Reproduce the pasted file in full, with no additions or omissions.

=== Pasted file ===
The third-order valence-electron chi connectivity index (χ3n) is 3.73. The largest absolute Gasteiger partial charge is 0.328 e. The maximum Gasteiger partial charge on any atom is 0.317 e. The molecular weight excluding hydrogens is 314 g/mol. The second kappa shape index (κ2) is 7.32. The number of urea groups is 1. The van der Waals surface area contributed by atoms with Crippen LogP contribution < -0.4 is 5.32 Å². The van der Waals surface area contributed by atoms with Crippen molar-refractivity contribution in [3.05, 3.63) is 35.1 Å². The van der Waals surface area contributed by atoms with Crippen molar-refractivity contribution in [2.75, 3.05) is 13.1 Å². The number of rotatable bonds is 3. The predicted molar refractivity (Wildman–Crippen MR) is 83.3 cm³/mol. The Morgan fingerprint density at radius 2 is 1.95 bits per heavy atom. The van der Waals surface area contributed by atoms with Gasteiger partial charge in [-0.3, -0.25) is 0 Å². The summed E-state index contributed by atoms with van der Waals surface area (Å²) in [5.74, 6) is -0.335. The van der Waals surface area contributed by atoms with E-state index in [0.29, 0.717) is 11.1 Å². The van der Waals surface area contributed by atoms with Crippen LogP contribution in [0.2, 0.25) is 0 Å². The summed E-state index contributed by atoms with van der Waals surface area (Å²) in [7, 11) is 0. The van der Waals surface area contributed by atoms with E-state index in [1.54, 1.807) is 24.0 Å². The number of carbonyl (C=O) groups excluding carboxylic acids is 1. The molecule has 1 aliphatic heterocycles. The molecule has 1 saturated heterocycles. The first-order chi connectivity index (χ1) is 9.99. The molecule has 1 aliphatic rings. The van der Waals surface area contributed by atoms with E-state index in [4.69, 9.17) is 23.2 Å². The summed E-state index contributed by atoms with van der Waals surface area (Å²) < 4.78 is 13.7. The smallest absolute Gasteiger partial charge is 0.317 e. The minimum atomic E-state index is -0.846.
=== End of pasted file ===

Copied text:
The third-order valence-electron chi connectivity index (χ3n) is 3.73. The largest absolute Gasteiger partial charge is 0.328 e. The maximum Gasteiger partial charge on any atom is 0.317 e. The molecular weight excluding hydrogens is 314 g/mol. The second kappa shape index (κ2) is 7.32. The number of urea groups is 1. The van der Waals surface area contributed by atoms with Crippen LogP contribution < -0.4 is 5.32 Å². The van der Waals surface area contributed by atoms with Crippen molar-refractivity contribution in [3.05, 3.63) is 35.1 Å². The van der Waals surface area contributed by atoms with Crippen molar-refractivity contribution in [2.75, 3.05) is 13.1 Å². The number of rotatable bonds is 3. The predicted molar refractivity (Wildman–Crippen MR) is 83.3 cm³/mol. The Morgan fingerprint density at radius 2 is 1.95 bits per heavy atom. The van der Waals surface area contributed by atoms with Gasteiger partial charge in [-0.3, -0.25) is 0 Å². The summed E-state index contributed by atoms with van der Waals surface area (Å²) in [5.74, 6) is -0.335. The van der Waals surface area contributed by atoms with E-state index in [0.29, 0.717) is 11.1 Å². The van der Waals surface area contributed by atoms with Crippen LogP contribution in [0.2, 0.25) is 0 Å². The summed E-state index contributed by atoms with van der Waals surface area (Å²) in [7, 11) is 0. The van der Waals surface area contributed by atoms with E-state index in [1.54, 1.807) is 24.0 Å². The number of carbonyl (C=O) groups excluding carboxylic acids is 1. The molecule has 1 aliphatic heterocycles. The molecule has 1 saturated heterocycles. The first-order chi connectivity index (χ1) is 9.99. The molecule has 1 aliphatic rings. The van der Waals surface area contributed by atoms with E-state index in [4.69, 9.17) is 23.2 Å². The summed E-state index contributed by atoms with van der Waals surface area (Å²) < 4.78 is 13.7. The smallest absolute Gasteiger partial charge is 0.317 e. The minimum atomic E-state index is -0.846.